Politics of a rock
Update: I changed the name of this post. I originally titled it “They’re not all keepers,” meaning not all stories are keepers, but then realized that it probably read more like, not all state symbols are keepers, which is not what I was trying to say.
Not all stories get to air. Some never make it to a pitch: ideas and email exchanges taper off, someone else does the story first, or it’s already been done. Some get pitched but no editor wants them: not enough sound, not newsy enough, too local, not local enough.
One I worked on for a few weeks was hours away from airing on Friday, and then it didn’t:
The controversy over California’s state rock has been floating around the past couple months. You may have already read or tweeted about it. California was the first state in the union to name a state rock. It’s serpentine. Turns out serpentine sometimes contains asbestos. The Asbestos Disease Awareness Organization has pushed for serpentine to not be state rock any more for that reason. A bill was introduced in the legislature. Geologists and ecologists are fighting back.
The story was going to be pretty short, about 3 and a half minutes long (for those of you who don’t spend a lot of time timing how long it takes you to say stuff, that’s about 3 and a half pages, double-spaced, 14-point font). That’s about enough time for everyone to get a word in, and still cram in a bit of a scene (in this case, geologist Garry Hayes chipping away at a chunk of serpentine on the side of the road).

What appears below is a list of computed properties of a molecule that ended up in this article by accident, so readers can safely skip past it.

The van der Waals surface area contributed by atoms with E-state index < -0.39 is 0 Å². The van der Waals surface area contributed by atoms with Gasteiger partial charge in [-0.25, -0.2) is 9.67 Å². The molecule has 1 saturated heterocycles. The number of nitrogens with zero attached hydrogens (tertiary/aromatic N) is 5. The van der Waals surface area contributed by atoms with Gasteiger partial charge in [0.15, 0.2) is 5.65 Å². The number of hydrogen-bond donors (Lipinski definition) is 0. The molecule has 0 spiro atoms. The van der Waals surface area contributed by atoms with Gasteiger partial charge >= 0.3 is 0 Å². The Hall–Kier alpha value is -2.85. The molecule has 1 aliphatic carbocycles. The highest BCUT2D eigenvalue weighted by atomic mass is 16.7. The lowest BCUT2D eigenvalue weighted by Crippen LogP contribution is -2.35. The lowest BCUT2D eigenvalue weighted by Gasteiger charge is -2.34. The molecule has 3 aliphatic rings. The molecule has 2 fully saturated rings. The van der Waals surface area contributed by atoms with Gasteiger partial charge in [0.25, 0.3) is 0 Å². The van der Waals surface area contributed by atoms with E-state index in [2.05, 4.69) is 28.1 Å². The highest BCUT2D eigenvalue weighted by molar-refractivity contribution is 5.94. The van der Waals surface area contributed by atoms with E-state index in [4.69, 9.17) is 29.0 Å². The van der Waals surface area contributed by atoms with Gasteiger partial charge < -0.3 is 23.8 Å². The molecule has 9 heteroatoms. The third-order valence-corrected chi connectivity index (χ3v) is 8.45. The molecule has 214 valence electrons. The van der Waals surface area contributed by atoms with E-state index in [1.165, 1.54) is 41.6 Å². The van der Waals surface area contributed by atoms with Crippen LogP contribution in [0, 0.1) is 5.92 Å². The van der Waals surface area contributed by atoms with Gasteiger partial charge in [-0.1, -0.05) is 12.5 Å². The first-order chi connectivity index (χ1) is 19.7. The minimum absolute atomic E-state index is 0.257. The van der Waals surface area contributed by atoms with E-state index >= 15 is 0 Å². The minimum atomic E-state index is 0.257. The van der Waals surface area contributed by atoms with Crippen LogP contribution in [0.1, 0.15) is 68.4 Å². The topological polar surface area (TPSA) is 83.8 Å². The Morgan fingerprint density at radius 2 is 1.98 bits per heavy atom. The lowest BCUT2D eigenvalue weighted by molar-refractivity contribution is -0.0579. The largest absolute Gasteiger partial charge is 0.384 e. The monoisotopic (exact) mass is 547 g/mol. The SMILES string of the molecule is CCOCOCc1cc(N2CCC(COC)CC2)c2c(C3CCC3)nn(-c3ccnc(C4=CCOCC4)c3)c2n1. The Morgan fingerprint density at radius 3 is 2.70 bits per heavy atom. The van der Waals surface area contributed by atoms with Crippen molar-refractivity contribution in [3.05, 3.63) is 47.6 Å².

This was a fun story to report. I found everyone I spoke with to be thoughtful, and–to varying degrees–at least somewhat understanding of the other side’s view. I got to two cool spots: a serpentine grassland on Jasper Ridge, a preserve near Stanford; and Del Puerto Canyon, which is on the eastern side of the Coast Range, near Patterson, CA (I also got to discover that my car’s AC is broken–that useful information presented itself on the drive to Patterson; it was 109 degrees that day).
Serpentine–well, really, the rock is serpentinite, the mineral mix is serpentine–is often greenish gray. Wildflowers grow on serpentine soil, and butterflies depend on those flowers. Mercury and chromite have been mined from it. It’s sometimes a sign that gold is nearby, it’s associated with faults, it played a role in the development of the theory of plate tectonics. It’s in the Coast Range, the Klamath Mountains, the Mother Lode region. And the asbestos part: serpentine was named state rock in 1965, at least partly thanks to the efforts of the asbestos mining lobby.
I knew next to nothing about asbestos going into this. Here’s what I know now: asbestos is a type of mineral that take a fibrous shape. The kind that’s sometimes found in serpentine is chrysotile. When asbestos is pulverized you can breathe in those fibers. Somewhere down the line–and part of what’s so scary is how long it takes, it can be decades–people who have worked around broken up asbestos, in mines, in construction, in shipyards, can get mesothelioma, asbestosis, lung cancer. People opposed to serpentine as a state rock say the state shouldn’t have a symbol that’s connected to, well, death. The bill would remove serpentine as the state rock, and eliminate the category of state rock entirely.
Is serpentine a good symbol for the state? Having grown up in a state with the Confederate flag flying above the capital in the form of our state flag, I appreciate the fact that symbols matter. They can matter a lot.
In the end, we killed the story because the bill effectively died. SB 624 was making its way through the Assembly, then was sent back to Rules Committee. With a week left in this legislative session, it’s unlikely it’ll come up for a vote.